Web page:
Mr. A. Pearce was on Friday reelected chairman of directors of the Kakaramea Co-op. Dairy Co. Mr. Evan Parry, the well-known ele> trical authority, left for Sydney on featurday, proceeding thence to Melbourne and subsequently to Colombo. The Rev. H. T. Steele, vicar of Helensville, has been appointed vicar of AVhangarei, in succession to the Rev, G. G. Cruickshank, who is succeeding the Rev. AY. Beatty as vicar of St. Mark's, Remuera. Mr. J. G. L. Hewitt, S.M., of Palmerston North, will relieve Mr. J*. S. Barton, S.M., at the Hawera Court for a fortnight, to enable Mr.' Barton to overtake an accumulation of court work at AVanganui. The death took place on Saturday night at Awakino of the wife of Mr. Alfred Black after a long illness. Mrs. Black was a member of the well-known Lye family of Tikorangi, and spent the younger years of her life in that district. She had lived for 30 years in Awakino, where the Black brothers (AVilliam and Alfred) made their home. The death is announced by cable from Sydney of Mr. David Darcy, the coursing breeder. After winning the Australasian AVaterloo Cuo at AVarwick he journeyed to Geelong for the Victoria Cup and contracted a chill, pneumonia supervening.
_Mr AY. Morrison, chairman of the Waitotara County Council, is down with influenza*, and was unable to attend the meeting of the local body yesterday. ' ■ • . Mr Alexander Crabb. MRC V S formerly veterinary officer in. London in the Hisrh Commissioner's Office, has been appointed secretary in that office Wr r? iv . Thomas Edward Donne,' i,. M.(...wh0 recently retired from the position/ Private advice has heen received in Christchurch that Captain Alan W Duncan of the Gurkha Rifles, was awarded the D.S.O. for distinguished service m the recent Malabar campaign m India. Captain Duncan, whc has many friends in Christchurch, was a member of the Main Body, and saw vl:«on Gallipoli and *in France. After the battle on the Somme he secured a transfer to the Indian Army. Mr. Arthur Dudley Dobson, after whom Arthur's Pass is named, fully expected to be able to participate in the function m connection with the opening of the Arthur's Pass section of the lust and AVest Coast Railway Unfortunately on Friday Mr. Dobson, who had just recovered from an attack of influenza, slipped on the steps at his residence, and fell on the concrete, injuring one of his shoulders severely. 1 The death occurred on Thursday night last of-an old and respected resident <}f AVaitara in the person of Mrs. J G Christie, widow of the late Constable J. G. Christie, who was stationed at AVaitara for many years. Deceased, who was 72 years of ao;e, came to New Zealand some 50 years ago, and spent most :of her early life in Wellington and the Thames district. She had one daughter, Mrs. A. Tatton, who predeceased her some time back. Her grandfather, Major King, fought in the Maori war, and is buried in the old soldiers' cemetery at AVaitara.—Mail.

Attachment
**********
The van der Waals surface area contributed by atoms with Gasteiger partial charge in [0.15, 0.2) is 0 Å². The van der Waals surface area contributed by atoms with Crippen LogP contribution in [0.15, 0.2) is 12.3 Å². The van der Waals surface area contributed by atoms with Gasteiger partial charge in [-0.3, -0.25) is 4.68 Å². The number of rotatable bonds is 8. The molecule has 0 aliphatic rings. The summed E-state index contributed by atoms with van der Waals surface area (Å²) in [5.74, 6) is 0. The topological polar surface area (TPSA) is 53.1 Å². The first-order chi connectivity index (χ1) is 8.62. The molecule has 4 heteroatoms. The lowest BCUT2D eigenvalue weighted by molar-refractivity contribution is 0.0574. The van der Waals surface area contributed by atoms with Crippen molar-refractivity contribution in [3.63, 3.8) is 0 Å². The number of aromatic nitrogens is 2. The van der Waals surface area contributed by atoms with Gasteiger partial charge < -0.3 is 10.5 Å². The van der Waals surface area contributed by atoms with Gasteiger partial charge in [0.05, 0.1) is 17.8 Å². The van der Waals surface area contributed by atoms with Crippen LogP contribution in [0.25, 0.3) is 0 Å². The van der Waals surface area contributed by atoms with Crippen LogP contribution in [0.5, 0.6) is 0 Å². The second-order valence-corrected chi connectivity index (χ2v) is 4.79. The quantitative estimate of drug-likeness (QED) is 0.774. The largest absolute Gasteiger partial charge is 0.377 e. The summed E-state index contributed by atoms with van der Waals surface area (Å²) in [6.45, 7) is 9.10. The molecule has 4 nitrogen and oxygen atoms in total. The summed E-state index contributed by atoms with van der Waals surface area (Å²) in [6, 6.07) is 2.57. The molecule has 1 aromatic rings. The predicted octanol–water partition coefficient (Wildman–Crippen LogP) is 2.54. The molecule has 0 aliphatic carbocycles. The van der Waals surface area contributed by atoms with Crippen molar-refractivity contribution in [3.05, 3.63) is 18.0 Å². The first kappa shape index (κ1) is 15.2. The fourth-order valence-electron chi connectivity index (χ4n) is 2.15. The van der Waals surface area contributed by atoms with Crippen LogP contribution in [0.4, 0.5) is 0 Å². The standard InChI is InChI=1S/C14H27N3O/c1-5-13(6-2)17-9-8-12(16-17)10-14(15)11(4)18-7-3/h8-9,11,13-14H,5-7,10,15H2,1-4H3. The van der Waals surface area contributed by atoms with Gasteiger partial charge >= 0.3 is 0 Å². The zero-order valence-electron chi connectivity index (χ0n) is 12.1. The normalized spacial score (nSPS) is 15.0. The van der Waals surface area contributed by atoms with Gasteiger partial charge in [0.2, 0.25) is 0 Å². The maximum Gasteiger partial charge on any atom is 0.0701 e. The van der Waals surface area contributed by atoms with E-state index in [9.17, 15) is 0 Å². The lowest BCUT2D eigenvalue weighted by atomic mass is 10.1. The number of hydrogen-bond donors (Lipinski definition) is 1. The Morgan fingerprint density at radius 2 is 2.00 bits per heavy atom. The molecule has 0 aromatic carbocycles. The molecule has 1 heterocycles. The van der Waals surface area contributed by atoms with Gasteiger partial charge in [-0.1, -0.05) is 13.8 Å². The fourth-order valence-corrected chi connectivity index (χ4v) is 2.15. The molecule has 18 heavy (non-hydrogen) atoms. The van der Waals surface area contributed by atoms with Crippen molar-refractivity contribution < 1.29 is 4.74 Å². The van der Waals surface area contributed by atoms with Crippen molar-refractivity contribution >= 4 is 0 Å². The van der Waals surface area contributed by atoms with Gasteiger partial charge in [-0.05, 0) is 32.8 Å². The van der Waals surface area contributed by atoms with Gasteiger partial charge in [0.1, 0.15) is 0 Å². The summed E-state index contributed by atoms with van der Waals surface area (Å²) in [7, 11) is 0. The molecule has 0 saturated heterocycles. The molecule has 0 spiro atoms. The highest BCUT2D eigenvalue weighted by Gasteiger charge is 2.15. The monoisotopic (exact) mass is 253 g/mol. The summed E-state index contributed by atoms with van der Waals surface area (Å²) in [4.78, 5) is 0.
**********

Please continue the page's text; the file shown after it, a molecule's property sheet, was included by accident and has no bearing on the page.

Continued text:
Despite the views expressed in regard to the work yet to be done, it seems to be generally accepted now that the Prime Minister will leave for the Imperial Conference in the Tahiti, which leaves AVellington on or about August 28 (says the Dominion). In such case Mr. Massey will be able to make a quick journey across the United States, and catch 'a* fast steamer leaving New York for England. It seems likely, however, that the session may not end before his departure, but will continue for come time afterwards. The Rev. T. F. Taylor, who has charge of the social service work of the Anglican Church in the AVellington;, diocese, will arrive in Hawera by themail train this evening, and will deliver an address at St. Mary's Hall at 8 o'clock on the "Social service work of the Church." The Rev. Mr. Taylor has a great number of friends throughout the Dominion, and no doubt many in Hawera will be glad to meet him again. A very old colonist, Mr. Charles Moeller, senr., died at the Te Kopuru Hospital, near Dargaville, last week at the advanced age of 97, as the result of injuries sustained through a fall while working in his garden a few days earlier. Mr. Moeller was born in Holland, and arrived in New Zealand prior to the commencement of the Maori AVar. He was engaged on active service right through this war, being present at the taking of Gate Pa, and later with General Cameron in the Waikato and at Poverty Bay. He was among those chosen for service in Taranaki, and was with the troops when A ron Tempsky was killed. After the war he was appointed as assistant signalman ,with the late Captain R. Paltridge at the Manukau Heads signal station, under Captain AVing, then harbourmaster at Onehunga. He remained in the lighthouse service for many years until his retirement. After the death of his wife, about two years ago, Mr. Moeller went to live with his son at Pouto. He is survived by his son, Mr. C. Moeller, jun., and his daughter, Mrs. Harrison, of Eltham, another son, who was at the landing at Gallipoli, having been reported as missing. Mr. Moeller always enjoyed excellent health, attributing this to simple living and hard work. ''■■'".'■' ' ■ \ ,
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